(May 8, 2012) The House of Representatives last week concluded its work for the 107th General Assembly. By all measurements, Tennessee taxpayers will benefit from the many accomplishments of House lawmakers over the last two years. Legislators vowed to make private sector job creation the top priority for the General Assembly. Managing the State’s budget in a fiscally responsible manner was also at the top of the agenda.
The session was adjourned “sine die,” meaning” without a day specified for a future meeting” because it is the conclusion of legislative business. Each General Assembly has 90 days over two years to meet. By adjourning on the 84th day, taxpayers saved nearly $200,000. Representatives ushered through a number of items to cut taxes, grow Tennessee’s economy, reform government and education, and fight crime. Legislators believe these initiatives reflect the will of Tennesseans and will help make Tennessee a better place to live, work, and raise a family.
The Speaker of the House stated, “Tennesseans can be very proud of the fiscally responsible budget crafted this year. Unlike Washington, D.C. we balance our budget every year—a feat that does not come easily. In addition to these cuts, we were still able to provide more tax relief for Tennesseans than any year of my tenure, reduce the budget by two percent, and put $50 million away for a rainy day. We understand that when a surplus of money comes in, we should return it to its rightful owners: the taxpayers.”
Throughout the summer and fall of 2011, lawmakers met with business leaders and concerned citizens about ways to remove government hurdles to economic growth in the State. The House Majority Leader appointed a House Majority Small Business and Economic Development task force, charged with identifying concerns of business and community leaders and exploring ways to reduce government—thereby allowing the private sector to expand in Tennessee. The group ultimately produced several job growth and government reform bills lawmakers passed during the session.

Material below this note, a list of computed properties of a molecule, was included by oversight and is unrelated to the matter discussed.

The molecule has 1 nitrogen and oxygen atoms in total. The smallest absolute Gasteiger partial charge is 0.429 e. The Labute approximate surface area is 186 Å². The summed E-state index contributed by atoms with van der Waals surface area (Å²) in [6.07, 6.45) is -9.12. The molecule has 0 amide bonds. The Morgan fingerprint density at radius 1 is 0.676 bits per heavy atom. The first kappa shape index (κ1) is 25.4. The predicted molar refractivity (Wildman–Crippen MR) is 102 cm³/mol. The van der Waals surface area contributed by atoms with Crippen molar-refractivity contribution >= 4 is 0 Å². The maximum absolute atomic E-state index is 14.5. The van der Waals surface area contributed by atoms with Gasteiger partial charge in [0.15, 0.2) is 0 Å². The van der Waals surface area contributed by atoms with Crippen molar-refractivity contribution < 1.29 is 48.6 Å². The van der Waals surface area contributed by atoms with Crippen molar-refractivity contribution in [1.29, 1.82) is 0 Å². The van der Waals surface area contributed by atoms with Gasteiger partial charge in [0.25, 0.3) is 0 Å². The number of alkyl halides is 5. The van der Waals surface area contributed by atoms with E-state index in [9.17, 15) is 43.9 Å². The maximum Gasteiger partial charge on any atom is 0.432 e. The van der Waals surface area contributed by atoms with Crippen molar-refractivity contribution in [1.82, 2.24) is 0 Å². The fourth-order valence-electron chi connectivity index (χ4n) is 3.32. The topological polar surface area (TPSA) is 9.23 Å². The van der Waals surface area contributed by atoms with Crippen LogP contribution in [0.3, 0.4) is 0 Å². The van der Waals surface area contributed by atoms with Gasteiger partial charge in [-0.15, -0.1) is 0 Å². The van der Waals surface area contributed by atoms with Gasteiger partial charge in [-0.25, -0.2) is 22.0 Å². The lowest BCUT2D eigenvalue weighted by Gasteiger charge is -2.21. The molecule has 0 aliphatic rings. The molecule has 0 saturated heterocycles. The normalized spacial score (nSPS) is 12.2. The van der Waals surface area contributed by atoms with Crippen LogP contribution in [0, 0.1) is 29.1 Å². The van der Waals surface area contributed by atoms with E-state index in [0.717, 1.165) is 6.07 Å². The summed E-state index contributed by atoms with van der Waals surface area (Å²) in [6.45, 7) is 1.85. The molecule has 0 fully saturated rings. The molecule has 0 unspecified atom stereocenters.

House Cuts Taxes for Every Tennessean
During the 2010 election cycle, House leaders promised they would do everything to maintain the State’s strong financial record, balance the budget, and return hard-earned taxpayer dollars to Tennesseans. Over the last two years, they have followed through on that promise. Following this session, every Tennessean will realize tax savings because of these policies.
Death Tax Eliminated
The 2012-2013 budget includes the first phase of the death tax elimination, which will be completed in 2016. Supporters argue that the measure will not cost the State money, and instead will boost revenues. Further, Tennessee is one of only two States in the South with a death tax, forcing those affected to flee to nearby States. The full repeal will represent a $94.6 million tax cut.
Conservative lawmakers argue the death tax breaks up family farms and small businesses, forcing families to make tough decisions at what is often the most difficult times in their lives: the passing of a loved one. In many cases, families are faced with selling off parts of farms and land or closing a small, family-owned business in order to pay the tax bill. With the elimination of this harmful tax, Tennesseans will benefit and prosper.
Gift Tax Repealed
Going hand-in-hand with death tax elimination is the complete elimination of the gift tax this year—a $14.9 million tax cut. Tennessee is one of only two States in the nation—the other being Connecticut—that imposes a gift tax. Tennesseans are subject to it if more than $13,000 in cash or assets are gifted to, for example, a family member. As families pass land, businesses, and homes down to future generations Tennessee levied the tax on those individuals. Now, the fruits of this labor can transfer to the next generation without paying a hefty tax.
Food Tax Lowered
The General Assembly also reduced the food tax this year from 5.5 percent to 5.25 percent. This creates savings of $22 million for all Tennesseans. As food and gas prices continue to increase, the food tax cut will put money back in the pockets of hard working Tennesseans. Both the Governor and legislative leaders have vowed to further cut the tax in the subsequent years.
“This is a landmark moment for Tennesseans,” stated the House Majority Leader. “We believe, when government revenues are higher, that money doesn’t belong to the State but to taxpayers and should be returned to them immediately. Our Majority was placed here to balance the budget, cut wasteful spending, and lower taxes. Today we carried through on that promise.”